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Russia, France Split on Syria Arms Report


Russia's Foreign Minister Sergei Lavrov (R) and his French counterpart, Laurent Fabius, are seen at a news conference in Moscow, September 17, 2013.

Russia's Foreign Minister Sergei Lavrov (R) and his French counterpart, Laurent Fabius, are seen at a news conference in Moscow, September 17, 2013.

Russia is still saying that Syrian rebels were responsible for a chemical weapons attack outside Damascus on August 21. The news comes after Russian Foreign Minister Sergei Lavrov met with his French counterpart Laurent Fabius in Moscow Tuesday to discuss the issue.

Russia has serious grounds to believe that the attack was a provocation by the opponents of President Bashar al-Assad, Lavrov said. He added that the event must be "impartially, objectively, professionally investigated."

Lavrov said that there hasn’t been enough evidence presented proving that only the Syrian government could have carried out the attack.

The comments by Russia’s foreign minister come a day after a United Nations report cited clear and convincing evidence that the nerve agent sarin was used in the attack that the U.S. says killed 1,400 people, 400 of them children.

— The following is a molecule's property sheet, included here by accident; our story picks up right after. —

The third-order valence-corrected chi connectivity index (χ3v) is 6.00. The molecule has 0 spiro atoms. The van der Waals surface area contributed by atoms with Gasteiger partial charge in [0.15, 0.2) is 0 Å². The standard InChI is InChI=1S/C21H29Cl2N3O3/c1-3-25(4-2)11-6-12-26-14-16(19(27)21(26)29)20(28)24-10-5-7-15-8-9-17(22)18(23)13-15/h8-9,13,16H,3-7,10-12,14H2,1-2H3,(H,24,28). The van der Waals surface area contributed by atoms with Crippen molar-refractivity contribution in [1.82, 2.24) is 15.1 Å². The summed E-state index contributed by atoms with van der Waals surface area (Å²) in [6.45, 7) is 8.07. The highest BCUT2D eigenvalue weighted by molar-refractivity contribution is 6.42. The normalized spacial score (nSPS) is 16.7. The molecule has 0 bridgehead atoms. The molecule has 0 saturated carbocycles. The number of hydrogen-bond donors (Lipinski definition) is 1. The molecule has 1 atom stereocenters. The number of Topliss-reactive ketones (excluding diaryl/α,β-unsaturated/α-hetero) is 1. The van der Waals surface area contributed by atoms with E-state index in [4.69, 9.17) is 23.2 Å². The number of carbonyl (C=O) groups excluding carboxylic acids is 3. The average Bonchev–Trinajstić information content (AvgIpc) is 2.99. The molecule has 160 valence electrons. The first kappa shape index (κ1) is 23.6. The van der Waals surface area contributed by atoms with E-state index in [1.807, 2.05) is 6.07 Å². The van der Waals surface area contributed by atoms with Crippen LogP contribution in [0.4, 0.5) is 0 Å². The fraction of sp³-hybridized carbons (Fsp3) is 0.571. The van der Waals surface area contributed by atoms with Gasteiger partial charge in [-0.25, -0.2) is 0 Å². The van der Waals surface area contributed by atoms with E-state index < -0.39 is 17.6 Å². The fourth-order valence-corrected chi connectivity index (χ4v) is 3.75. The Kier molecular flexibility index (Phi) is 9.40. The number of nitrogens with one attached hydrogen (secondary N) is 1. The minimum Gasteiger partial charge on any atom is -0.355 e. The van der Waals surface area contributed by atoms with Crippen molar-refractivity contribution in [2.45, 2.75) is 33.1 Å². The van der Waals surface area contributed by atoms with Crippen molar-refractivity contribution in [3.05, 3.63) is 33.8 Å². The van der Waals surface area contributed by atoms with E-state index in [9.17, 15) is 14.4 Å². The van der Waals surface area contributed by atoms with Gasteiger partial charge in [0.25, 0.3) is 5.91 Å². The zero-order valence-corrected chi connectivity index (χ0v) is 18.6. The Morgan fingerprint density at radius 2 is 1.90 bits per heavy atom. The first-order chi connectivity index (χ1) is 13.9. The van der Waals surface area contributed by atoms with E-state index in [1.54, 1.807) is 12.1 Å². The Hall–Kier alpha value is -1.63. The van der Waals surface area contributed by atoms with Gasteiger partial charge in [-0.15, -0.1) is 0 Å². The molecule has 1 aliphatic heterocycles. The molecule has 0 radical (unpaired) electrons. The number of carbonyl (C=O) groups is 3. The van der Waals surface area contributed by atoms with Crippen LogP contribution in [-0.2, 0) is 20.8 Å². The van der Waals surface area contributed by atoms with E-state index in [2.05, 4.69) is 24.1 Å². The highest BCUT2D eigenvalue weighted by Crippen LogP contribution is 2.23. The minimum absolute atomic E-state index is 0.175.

Lavrov’s French counterpart, Laurent Fabius, said Tuesday he has no doubts that Syria's government was responsible for the attack.

Fabius said that if people were to look at the amount of sarin used in the attack, the equipment that was needed and the targets, there is no doubt the Syrian regime is behind the August 21 attack.

Lavrov had intended to host his French counterpart in order to come to some sort of an agreement on a U.N. resolution for the removal of Syria’s chemical weapons.

Moscow has refused to support a U.N. resolution backed by the U.S., France and Britain that would call for severe consequences if Damascus refuses to hand over its chemical weapons to the international community for dismantling.

Meanwhile, the Syrian government says it will adhere to an agreement between Moscow and Washington that it will hand over a full account of its chemical weapons.

The Kremlin has refused to back several rounds of sanctions against its Middle Eastern ally, maintaining dialogue with both sides is necessary for peace. Moscow also continues to sell arms to Damascus, although Russian President Vladimir Putin maintains none of them can be used in a civil conflict.

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